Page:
Spinal stenosis and cervical spondylosis – This means that the spinal canal is narrowed. This is usually because the joints that are between the vertebrae, called the facet joints, have hypertrophied (become larger) secondarily to osteoarthritis of these joints. At the same time the ligament that runs inside the spinal canal, the ligamentum flavum, has also hypertrophied and is pushing on the nerves. The third component that causes spinal stenosis is the pressure from degenerative discs that push into the spinal canal.
Facet joint hypertrophy – This is when the joints between the vertebrae become large and irregular. This is because the joints are damaged by arthritis (osteoarthritis).
Annular tear – This describes the condition where the intervertebral disc has early damage. The damage comprises of a tear in the annulus fibrosus (see the section Anatomy of the Spine). The tear causes different inflammatory substances to be released by the body and this can cause local neck pain, referred pain and even radiculopathy (see the section Cervical Slipped Disc).
Disc bulge – This describes the condition where the nucleus pulposus (see the section Anatomy of the Spine) starts to bulge through the damaged annular fibres.
Disc herniation/disc extrusion – Both these terms mean that a portion of the nucleus pulposus has now extended outside of the confines of the annular fibres into the spinal canal (see the section Cervical Slipped Disc).
Broad-based disc herniation – This is where the disc is damaged extensively and there is usually a decrease in the height of the disc and the disc looks a bit like a flat tyre with the whole or a large part of the nucleus projecting beyond the confines of the annular fibres.
Foraminal disc herniation – In this case the disc herniation is on the side of the spinal canal where the nerve roots leave the spinal canal through the foramina. Even relatively small disc prolapses or hernias can cause a lot of pain or even weakness, as the space is very restricted in this area.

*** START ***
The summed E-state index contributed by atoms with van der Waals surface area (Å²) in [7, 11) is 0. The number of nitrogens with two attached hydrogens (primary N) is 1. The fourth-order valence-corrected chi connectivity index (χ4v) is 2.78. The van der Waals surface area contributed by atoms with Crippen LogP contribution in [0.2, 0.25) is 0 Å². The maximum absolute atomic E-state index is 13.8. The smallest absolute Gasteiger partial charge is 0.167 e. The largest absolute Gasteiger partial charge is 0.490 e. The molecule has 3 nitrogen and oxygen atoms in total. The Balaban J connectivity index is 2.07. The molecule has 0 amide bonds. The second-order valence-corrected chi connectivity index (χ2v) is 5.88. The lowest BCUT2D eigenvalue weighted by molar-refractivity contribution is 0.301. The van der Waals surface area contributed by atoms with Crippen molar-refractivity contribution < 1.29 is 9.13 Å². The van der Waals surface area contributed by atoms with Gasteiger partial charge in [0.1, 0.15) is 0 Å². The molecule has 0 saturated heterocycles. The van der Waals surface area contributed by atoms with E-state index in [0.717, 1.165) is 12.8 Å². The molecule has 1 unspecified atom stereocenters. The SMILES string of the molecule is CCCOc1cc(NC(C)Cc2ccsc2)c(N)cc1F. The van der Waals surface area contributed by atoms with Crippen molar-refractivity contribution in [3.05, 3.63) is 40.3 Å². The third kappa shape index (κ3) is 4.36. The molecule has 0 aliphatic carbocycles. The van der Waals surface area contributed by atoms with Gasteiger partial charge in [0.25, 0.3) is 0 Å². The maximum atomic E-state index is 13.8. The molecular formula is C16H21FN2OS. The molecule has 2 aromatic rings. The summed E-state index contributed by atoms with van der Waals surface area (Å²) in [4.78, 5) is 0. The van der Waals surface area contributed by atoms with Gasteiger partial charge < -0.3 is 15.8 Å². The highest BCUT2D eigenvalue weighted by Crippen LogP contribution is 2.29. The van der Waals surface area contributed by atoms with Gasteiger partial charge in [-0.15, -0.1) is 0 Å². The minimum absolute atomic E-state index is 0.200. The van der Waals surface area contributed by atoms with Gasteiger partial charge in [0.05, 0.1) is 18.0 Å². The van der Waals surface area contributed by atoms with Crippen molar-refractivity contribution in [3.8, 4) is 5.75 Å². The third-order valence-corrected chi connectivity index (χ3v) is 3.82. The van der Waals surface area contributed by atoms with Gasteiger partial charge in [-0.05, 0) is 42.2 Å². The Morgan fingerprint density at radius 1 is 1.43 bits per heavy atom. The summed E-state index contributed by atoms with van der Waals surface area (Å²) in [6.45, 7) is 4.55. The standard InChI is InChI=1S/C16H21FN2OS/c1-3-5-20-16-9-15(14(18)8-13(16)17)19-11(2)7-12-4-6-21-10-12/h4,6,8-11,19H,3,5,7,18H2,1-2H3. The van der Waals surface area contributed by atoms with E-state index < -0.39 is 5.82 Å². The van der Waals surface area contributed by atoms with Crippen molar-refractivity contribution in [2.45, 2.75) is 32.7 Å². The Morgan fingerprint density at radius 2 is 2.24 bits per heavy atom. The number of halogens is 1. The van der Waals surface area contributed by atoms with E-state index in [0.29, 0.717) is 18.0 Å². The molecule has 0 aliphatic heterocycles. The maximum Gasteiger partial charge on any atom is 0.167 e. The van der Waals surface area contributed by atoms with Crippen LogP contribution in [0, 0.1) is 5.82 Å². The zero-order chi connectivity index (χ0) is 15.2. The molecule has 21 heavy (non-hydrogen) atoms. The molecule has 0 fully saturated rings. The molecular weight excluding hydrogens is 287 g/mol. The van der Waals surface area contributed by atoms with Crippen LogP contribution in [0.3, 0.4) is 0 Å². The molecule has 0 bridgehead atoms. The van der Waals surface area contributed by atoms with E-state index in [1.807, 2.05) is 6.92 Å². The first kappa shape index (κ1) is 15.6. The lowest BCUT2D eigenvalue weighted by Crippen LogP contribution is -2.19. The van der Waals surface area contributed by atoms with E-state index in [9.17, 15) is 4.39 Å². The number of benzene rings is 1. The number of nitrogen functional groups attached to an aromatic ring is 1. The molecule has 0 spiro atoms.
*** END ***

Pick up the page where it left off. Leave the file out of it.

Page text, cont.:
Extraforaminal disc compression – In this instance the nerve is compressed outside of the spinal canal and outside of the foramen as it leaves on its way to the arm. This is usually caused by a broad-based disc herniation.
Central disc herniation – This is where the disc herniation is in the middle of the spinal canal. Since this is a fairly large space, the disc herniation needs to be fairly large compared with a foraminal disc prolapse before symptoms occur. In some cases the spinal canal is already partly occluded by facet joint hypertrophy and compression from the ligament inside the spinal canal – the ligamentum flavum – and even small disc herniations can cause symptoms in these cases. Large central disc herniations can damage the spinal cord and cause myelopathy (spasticity) secondary to spinal cord damage.
Flattening of the spinal cord – This is a description of the situation that occurs when a herniated (slipped or prolapsed) disc has extended so far into the spinal canal that it is pushing on the spinal cord.
Nerve root – This is the nerve root that leaves the spinal cord and exit the spine through the intervertebral foramen. Most of the exiting nerve roots can be seen side-on in the axial planes and in the coronal planes and are seen end-on in the sagittal plane.
Foraminal stenosis – This is a narrowing of the foramen and the exiting nerve root can become compressed in the foramen by either a disc herniation or a hypertrophied facet joint or a combination of both.
Spondylolisthesis – This is the term that describes a slip of one vertebra on the one directly below and is secondary to a weakness in the bone that supports the facet joints that keep the spine stable.
Spondylolysis – This is frequently the cause of spondylolisthesis and is the process where the bone supporting the facet joints is weak and fractured.
Spondylosis – This is spinal degeneration and is characterised by bone spurs (osteophytes) that develop on the vertebral bodies and are usually asymptomatic, except if they compress nerves.